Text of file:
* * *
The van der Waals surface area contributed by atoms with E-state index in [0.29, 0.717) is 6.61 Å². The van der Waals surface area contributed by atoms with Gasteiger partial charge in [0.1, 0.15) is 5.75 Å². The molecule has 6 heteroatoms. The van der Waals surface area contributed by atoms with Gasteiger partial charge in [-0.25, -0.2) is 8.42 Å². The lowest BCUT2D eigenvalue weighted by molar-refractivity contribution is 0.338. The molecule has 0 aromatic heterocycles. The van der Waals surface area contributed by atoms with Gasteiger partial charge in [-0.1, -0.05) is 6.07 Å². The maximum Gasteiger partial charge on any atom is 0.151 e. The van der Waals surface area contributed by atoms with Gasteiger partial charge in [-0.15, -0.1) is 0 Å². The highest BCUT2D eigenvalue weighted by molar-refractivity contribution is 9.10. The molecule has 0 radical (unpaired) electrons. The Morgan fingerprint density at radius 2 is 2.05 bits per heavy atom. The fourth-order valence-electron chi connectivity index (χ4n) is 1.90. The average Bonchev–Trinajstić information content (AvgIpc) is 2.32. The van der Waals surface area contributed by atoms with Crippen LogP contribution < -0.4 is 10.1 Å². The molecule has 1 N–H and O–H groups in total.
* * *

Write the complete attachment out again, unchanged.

The van der Waals surface area contributed by atoms with E-state index in [0.29, 0.717) is 6.61 Å². The van der Waals surface area contributed by atoms with Gasteiger partial charge in [0.1, 0.15) is 5.75 Å². The molecule has 6 heteroatoms. The van der Waals surface area contributed by atoms with Gasteiger partial charge in [-0.25, -0.2) is 8.42 Å². The lowest BCUT2D eigenvalue weighted by molar-refractivity contribution is 0.338. The molecule has 0 aromatic heterocycles. The van der Waals surface area contributed by atoms with Gasteiger partial charge in [-0.1, -0.05) is 6.07 Å². The maximum Gasteiger partial charge on any atom is 0.151 e. The van der Waals surface area contributed by atoms with Gasteiger partial charge in [-0.15, -0.1) is 0 Å². The highest BCUT2D eigenvalue weighted by molar-refractivity contribution is 9.10. The molecule has 0 radical (unpaired) electrons. The Morgan fingerprint density at radius 2 is 2.05 bits per heavy atom. The fourth-order valence-electron chi connectivity index (χ4n) is 1.90. The average Bonchev–Trinajstić information content (AvgIpc) is 2.32. The van der Waals surface area contributed by atoms with Crippen LogP contribution < -0.4 is 10.1 Å². The molecule has 1 N–H and O–H groups in total.